Getty ImagesOne of the primary reasons Carl Hagelin of the New York Rangers was given a 3-game suspension by the NHL for his Game 2 elbow to the head of Daniel Alfredsson was because the Ottawa Senators captain left the game with an injury — and, subsequently, because Brendan Shanahan and the Dept. of Player Safety were told by the Senators team physician that the injury was a concussion.
Alfredsson confirmed that on Monday morning after the Senators' skate before Game 3 of the Eastern Conference quarterfinal; immediately, the dire consequences and prolonged absences for brain injuries came flooding to mind.
That is, until his coach revealed Alfredsson passed a baseline test and is a game-time decision for Game 3.
Ottawa coach Paul MacLean would not reveal his lineup but said Alfredsson has passed the required baseline test. Alfredsson skated with his Senators teammates on Monday morning at Scotiabank Place and said he is a game-time decision for Game 3 (7:30 p.m., MSG) with the series knotted at 1-1.
"Yesterday was better than Saturday night," Alfredsson said here at his locker Monday morning. "I did a bike ride yesterday and felt pretty good throughout the day, was active at home with the kids, felt pretty good this morning, so the next step obviously was to skate today, this morning, and see how I feel after."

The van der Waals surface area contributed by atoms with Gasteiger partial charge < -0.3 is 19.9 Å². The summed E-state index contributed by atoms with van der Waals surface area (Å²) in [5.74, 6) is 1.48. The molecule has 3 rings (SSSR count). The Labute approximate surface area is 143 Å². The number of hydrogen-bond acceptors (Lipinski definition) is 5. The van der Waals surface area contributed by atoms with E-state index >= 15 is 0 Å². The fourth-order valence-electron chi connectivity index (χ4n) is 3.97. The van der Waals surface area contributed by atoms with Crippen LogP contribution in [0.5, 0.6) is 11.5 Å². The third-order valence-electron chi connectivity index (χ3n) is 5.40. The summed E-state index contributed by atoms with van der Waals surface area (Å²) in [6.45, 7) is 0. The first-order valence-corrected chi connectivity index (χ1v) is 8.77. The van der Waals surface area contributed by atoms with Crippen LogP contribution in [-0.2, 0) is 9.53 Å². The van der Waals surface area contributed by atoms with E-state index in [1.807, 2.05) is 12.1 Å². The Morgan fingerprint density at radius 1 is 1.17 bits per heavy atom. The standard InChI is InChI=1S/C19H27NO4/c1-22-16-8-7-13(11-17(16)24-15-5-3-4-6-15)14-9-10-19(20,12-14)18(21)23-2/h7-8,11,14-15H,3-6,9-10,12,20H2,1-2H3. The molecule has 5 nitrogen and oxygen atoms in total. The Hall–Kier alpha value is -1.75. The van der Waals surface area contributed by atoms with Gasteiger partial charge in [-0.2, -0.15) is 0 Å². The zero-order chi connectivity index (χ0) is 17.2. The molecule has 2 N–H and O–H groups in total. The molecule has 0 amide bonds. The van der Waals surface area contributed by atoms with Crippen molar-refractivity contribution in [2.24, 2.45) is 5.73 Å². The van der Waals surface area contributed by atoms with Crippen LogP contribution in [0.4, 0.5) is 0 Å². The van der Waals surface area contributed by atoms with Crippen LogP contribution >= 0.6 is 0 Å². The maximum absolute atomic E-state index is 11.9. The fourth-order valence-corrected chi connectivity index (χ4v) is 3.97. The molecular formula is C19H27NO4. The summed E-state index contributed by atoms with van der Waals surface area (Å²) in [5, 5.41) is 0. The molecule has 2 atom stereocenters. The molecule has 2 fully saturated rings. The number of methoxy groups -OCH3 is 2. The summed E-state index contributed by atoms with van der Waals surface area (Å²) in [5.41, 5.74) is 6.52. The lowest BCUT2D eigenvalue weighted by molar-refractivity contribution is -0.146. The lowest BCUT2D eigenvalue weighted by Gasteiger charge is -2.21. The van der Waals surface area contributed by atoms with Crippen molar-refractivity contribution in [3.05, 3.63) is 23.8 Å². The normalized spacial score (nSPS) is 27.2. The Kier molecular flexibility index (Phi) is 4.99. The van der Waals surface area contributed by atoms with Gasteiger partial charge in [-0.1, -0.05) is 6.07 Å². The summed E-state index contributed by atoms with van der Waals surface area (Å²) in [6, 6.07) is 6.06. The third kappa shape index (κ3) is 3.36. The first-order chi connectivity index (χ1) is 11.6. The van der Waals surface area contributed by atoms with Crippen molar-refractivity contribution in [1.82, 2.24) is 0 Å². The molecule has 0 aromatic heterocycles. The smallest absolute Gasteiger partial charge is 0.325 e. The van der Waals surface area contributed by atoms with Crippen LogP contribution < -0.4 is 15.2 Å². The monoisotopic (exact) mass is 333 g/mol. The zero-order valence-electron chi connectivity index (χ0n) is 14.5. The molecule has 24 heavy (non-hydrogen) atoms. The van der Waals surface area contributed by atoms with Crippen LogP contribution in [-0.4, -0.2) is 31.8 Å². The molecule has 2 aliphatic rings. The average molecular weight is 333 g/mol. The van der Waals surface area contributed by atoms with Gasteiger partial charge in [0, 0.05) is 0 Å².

Now, Alfredsson is one of the most respected veterans in the NHL. Bar none. He's a former Lady Byng finalist who's broken 50 penalty minutes in a season just once. Whatever the Swedish word for "sportsmanlike" is, it should be affixed to his name.
The notion that he would embellish an injury is farfetched, especially when you consider the Senators needed him late in their game against the Rangers and he never returned. That said, the emotions and controversy tied to the Hagelin suspension will raise some ire among Rangers fans as they watch Alfredsson go from concussed to a possible return in Game 3. It's not justifiable outrage, because brain injuries can be a matter of hours or months; but it's understandable outrage, given the context.
The official line from the NHL and Dept. of Player Safety head Brendan Shanahan is that the duration of Alfredsson's injury wasn't a factor in the suspension to Hagelin. From his interview on WFAN in New York on Monday:
"They told me there's a possibility that he would. I did not make the suspension thinking that Alfredsson was done for the series."
For those who think the Senators might have trafficked in some injury politics for the suspension, Shanahan also mentioned that Mark Aubry is a team physician for the Ottawa Senators, along with being the chief medical officer of the International Ice Hockey Federation and a member of the NHL's concussion working group.